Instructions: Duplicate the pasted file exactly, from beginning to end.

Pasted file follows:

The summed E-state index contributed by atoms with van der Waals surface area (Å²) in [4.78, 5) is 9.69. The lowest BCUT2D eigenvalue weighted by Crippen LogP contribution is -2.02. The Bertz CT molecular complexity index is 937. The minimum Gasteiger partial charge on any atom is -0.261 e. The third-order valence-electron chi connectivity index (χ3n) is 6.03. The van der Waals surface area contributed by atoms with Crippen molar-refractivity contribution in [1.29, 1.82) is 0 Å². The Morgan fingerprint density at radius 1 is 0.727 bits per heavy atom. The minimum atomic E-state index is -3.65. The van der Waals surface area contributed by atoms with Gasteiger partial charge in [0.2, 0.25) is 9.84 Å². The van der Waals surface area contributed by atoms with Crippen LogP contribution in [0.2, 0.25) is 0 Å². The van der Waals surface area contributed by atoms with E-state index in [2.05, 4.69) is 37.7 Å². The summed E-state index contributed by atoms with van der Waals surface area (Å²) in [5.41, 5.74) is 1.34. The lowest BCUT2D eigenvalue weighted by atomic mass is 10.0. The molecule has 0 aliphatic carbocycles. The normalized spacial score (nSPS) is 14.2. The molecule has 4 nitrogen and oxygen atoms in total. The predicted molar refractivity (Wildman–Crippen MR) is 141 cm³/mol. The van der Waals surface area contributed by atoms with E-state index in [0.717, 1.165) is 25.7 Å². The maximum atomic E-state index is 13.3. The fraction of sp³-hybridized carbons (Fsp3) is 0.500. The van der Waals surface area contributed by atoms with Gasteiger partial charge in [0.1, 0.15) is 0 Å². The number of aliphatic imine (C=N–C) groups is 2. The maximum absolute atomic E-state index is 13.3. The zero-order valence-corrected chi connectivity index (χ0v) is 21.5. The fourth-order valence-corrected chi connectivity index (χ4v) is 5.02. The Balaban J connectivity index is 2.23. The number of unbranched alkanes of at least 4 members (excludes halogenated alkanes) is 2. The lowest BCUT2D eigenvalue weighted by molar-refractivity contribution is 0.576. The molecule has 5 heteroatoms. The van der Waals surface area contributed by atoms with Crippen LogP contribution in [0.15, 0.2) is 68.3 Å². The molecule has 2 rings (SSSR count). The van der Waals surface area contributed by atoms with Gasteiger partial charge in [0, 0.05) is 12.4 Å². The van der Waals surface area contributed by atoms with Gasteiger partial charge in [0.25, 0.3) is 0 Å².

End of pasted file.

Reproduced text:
The summed E-state index contributed by atoms with van der Waals surface area (Å²) in [4.78, 5) is 9.69. The lowest BCUT2D eigenvalue weighted by Crippen LogP contribution is -2.02. The Bertz CT molecular complexity index is 937. The minimum Gasteiger partial charge on any atom is -0.261 e. The third-order valence-electron chi connectivity index (χ3n) is 6.03. The van der Waals surface area contributed by atoms with Crippen molar-refractivity contribution in [1.29, 1.82) is 0 Å². The Morgan fingerprint density at radius 1 is 0.727 bits per heavy atom. The minimum atomic E-state index is -3.65. The van der Waals surface area contributed by atoms with Gasteiger partial charge in [0.2, 0.25) is 9.84 Å². The van der Waals surface area contributed by atoms with Crippen LogP contribution in [0.2, 0.25) is 0 Å². The van der Waals surface area contributed by atoms with E-state index in [2.05, 4.69) is 37.7 Å². The summed E-state index contributed by atoms with van der Waals surface area (Å²) in [5.41, 5.74) is 1.34. The lowest BCUT2D eigenvalue weighted by atomic mass is 10.0. The molecule has 0 aliphatic carbocycles. The normalized spacial score (nSPS) is 14.2. The molecule has 4 nitrogen and oxygen atoms in total. The predicted molar refractivity (Wildman–Crippen MR) is 141 cm³/mol. The van der Waals surface area contributed by atoms with E-state index in [0.717, 1.165) is 25.7 Å². The maximum atomic E-state index is 13.3. The fraction of sp³-hybridized carbons (Fsp3) is 0.500. The van der Waals surface area contributed by atoms with Gasteiger partial charge in [0.1, 0.15) is 0 Å². The number of aliphatic imine (C=N–C) groups is 2. The maximum absolute atomic E-state index is 13.3. The zero-order valence-corrected chi connectivity index (χ0v) is 21.5. The fourth-order valence-corrected chi connectivity index (χ4v) is 5.02. The Balaban J connectivity index is 2.23. The number of unbranched alkanes of at least 4 members (excludes halogenated alkanes) is 2. The lowest BCUT2D eigenvalue weighted by molar-refractivity contribution is 0.576. The molecule has 5 heteroatoms. The van der Waals surface area contributed by atoms with Crippen LogP contribution in [0.15, 0.2) is 68.3 Å². The molecule has 2 rings (SSSR count). The van der Waals surface area contributed by atoms with Gasteiger partial charge in [0, 0.05) is 12.4 Å². The van der Waals surface area contributed by atoms with Gasteiger partial charge in [0.25, 0.3) is 0 Å².